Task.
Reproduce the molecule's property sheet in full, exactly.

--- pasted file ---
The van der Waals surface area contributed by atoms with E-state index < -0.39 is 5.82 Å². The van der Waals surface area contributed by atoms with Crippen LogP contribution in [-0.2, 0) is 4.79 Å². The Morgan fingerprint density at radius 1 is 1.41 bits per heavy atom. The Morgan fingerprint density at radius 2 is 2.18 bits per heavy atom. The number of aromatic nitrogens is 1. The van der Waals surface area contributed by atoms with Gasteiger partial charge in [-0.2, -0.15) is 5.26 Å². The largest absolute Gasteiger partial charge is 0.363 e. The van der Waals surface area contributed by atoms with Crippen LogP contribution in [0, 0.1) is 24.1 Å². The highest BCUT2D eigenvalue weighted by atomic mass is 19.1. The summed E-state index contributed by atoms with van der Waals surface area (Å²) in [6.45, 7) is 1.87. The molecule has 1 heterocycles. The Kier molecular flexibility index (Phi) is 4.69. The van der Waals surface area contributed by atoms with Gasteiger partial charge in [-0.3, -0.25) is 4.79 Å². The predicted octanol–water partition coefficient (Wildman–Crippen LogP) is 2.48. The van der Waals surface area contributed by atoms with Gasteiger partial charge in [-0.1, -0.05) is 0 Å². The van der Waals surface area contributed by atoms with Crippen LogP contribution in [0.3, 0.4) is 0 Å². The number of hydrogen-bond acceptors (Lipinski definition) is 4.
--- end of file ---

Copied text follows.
The van der Waals surface area contributed by atoms with E-state index < -0.39 is 5.82 Å². The van der Waals surface area contributed by atoms with Crippen LogP contribution in [-0.2, 0) is 4.79 Å². The Morgan fingerprint density at radius 1 is 1.41 bits per heavy atom. The Morgan fingerprint density at radius 2 is 2.18 bits per heavy atom. The number of aromatic nitrogens is 1. The van der Waals surface area contributed by atoms with Gasteiger partial charge in [-0.2, -0.15) is 5.26 Å². The largest absolute Gasteiger partial charge is 0.363 e. The van der Waals surface area contributed by atoms with Crippen LogP contribution in [0, 0.1) is 24.1 Å². The highest BCUT2D eigenvalue weighted by atomic mass is 19.1. The summed E-state index contributed by atoms with van der Waals surface area (Å²) in [6.45, 7) is 1.87. The molecule has 1 heterocycles. The Kier molecular flexibility index (Phi) is 4.69. The van der Waals surface area contributed by atoms with Gasteiger partial charge in [-0.3, -0.25) is 4.79 Å². The predicted octanol–water partition coefficient (Wildman–Crippen LogP) is 2.48. The van der Waals surface area contributed by atoms with Gasteiger partial charge in [-0.1, -0.05) is 0 Å². The van der Waals surface area contributed by atoms with Crippen LogP contribution in [0.3, 0.4) is 0 Å². The number of hydrogen-bond acceptors (Lipinski definition) is 4.